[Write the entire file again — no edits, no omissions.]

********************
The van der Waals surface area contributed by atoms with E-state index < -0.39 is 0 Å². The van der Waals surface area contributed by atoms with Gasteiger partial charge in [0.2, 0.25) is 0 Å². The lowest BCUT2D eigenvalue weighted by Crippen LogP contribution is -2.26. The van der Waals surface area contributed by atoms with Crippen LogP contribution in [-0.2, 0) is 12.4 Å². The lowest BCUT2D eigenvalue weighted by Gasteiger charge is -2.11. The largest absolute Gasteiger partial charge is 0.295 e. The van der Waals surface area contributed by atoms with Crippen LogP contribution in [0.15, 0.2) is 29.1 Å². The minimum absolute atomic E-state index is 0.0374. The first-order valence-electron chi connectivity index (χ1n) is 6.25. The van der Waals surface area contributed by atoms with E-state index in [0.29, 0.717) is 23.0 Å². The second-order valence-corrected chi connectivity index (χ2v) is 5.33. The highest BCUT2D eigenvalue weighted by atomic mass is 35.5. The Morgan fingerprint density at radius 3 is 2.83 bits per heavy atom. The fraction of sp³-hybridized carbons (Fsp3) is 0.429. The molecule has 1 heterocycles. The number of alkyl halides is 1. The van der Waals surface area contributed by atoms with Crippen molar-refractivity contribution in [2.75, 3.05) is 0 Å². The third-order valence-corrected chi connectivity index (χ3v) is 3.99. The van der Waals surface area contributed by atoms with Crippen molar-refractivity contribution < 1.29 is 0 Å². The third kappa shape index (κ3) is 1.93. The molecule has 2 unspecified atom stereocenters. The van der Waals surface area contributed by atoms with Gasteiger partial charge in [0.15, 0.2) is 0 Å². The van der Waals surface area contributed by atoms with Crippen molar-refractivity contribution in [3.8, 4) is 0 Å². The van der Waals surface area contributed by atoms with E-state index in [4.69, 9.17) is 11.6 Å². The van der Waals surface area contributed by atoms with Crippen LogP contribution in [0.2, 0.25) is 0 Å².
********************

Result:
The van der Waals surface area contributed by atoms with E-state index < -0.39 is 0 Å². The van der Waals surface area contributed by atoms with Gasteiger partial charge in [0.2, 0.25) is 0 Å². The lowest BCUT2D eigenvalue weighted by Crippen LogP contribution is -2.26. The van der Waals surface area contributed by atoms with Crippen LogP contribution in [-0.2, 0) is 12.4 Å². The lowest BCUT2D eigenvalue weighted by Gasteiger charge is -2.11. The largest absolute Gasteiger partial charge is 0.295 e. The van der Waals surface area contributed by atoms with Crippen LogP contribution in [0.15, 0.2) is 29.1 Å². The minimum absolute atomic E-state index is 0.0374. The first-order valence-electron chi connectivity index (χ1n) is 6.25. The van der Waals surface area contributed by atoms with E-state index in [0.29, 0.717) is 23.0 Å². The second-order valence-corrected chi connectivity index (χ2v) is 5.33. The highest BCUT2D eigenvalue weighted by atomic mass is 35.5. The Morgan fingerprint density at radius 3 is 2.83 bits per heavy atom. The fraction of sp³-hybridized carbons (Fsp3) is 0.429. The molecule has 1 heterocycles. The number of alkyl halides is 1. The van der Waals surface area contributed by atoms with Crippen molar-refractivity contribution in [2.75, 3.05) is 0 Å². The third-order valence-corrected chi connectivity index (χ3v) is 3.99. The van der Waals surface area contributed by atoms with Crippen molar-refractivity contribution < 1.29 is 0 Å². The third kappa shape index (κ3) is 1.93. The molecule has 2 unspecified atom stereocenters. The van der Waals surface area contributed by atoms with Gasteiger partial charge in [0.15, 0.2) is 0 Å². The van der Waals surface area contributed by atoms with Crippen molar-refractivity contribution in [3.8, 4) is 0 Å². The van der Waals surface area contributed by atoms with E-state index in [4.69, 9.17) is 11.6 Å². The van der Waals surface area contributed by atoms with Crippen LogP contribution in [0.2, 0.25) is 0 Å².